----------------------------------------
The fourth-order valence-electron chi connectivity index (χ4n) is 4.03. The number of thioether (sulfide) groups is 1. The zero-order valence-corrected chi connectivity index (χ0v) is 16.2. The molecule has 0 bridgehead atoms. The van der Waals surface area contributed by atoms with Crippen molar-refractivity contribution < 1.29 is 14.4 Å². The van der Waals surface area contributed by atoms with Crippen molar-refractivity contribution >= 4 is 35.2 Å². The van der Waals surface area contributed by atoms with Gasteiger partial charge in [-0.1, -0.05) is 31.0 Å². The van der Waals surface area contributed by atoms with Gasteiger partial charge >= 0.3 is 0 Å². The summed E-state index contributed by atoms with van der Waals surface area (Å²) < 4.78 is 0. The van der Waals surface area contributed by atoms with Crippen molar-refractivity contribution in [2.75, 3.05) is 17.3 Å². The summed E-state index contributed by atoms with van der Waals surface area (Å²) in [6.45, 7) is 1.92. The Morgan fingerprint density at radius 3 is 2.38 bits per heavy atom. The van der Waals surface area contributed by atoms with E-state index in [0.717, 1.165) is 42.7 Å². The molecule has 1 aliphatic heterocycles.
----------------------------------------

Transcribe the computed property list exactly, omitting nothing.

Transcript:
The fourth-order valence-electron chi connectivity index (χ4n) is 4.03. The number of thioether (sulfide) groups is 1. The zero-order valence-corrected chi connectivity index (χ0v) is 16.2. The molecule has 0 bridgehead atoms. The van der Waals surface area contributed by atoms with Crippen molar-refractivity contribution < 1.29 is 14.4 Å². The van der Waals surface area contributed by atoms with Crippen molar-refractivity contribution >= 4 is 35.2 Å². The van der Waals surface area contributed by atoms with Gasteiger partial charge in [-0.1, -0.05) is 31.0 Å². The van der Waals surface area contributed by atoms with Gasteiger partial charge >= 0.3 is 0 Å². The summed E-state index contributed by atoms with van der Waals surface area (Å²) < 4.78 is 0. The van der Waals surface area contributed by atoms with Crippen molar-refractivity contribution in [2.75, 3.05) is 17.3 Å². The summed E-state index contributed by atoms with van der Waals surface area (Å²) in [6.45, 7) is 1.92. The Morgan fingerprint density at radius 3 is 2.38 bits per heavy atom. The van der Waals surface area contributed by atoms with E-state index in [0.717, 1.165) is 42.7 Å². The molecule has 1 aliphatic heterocycles.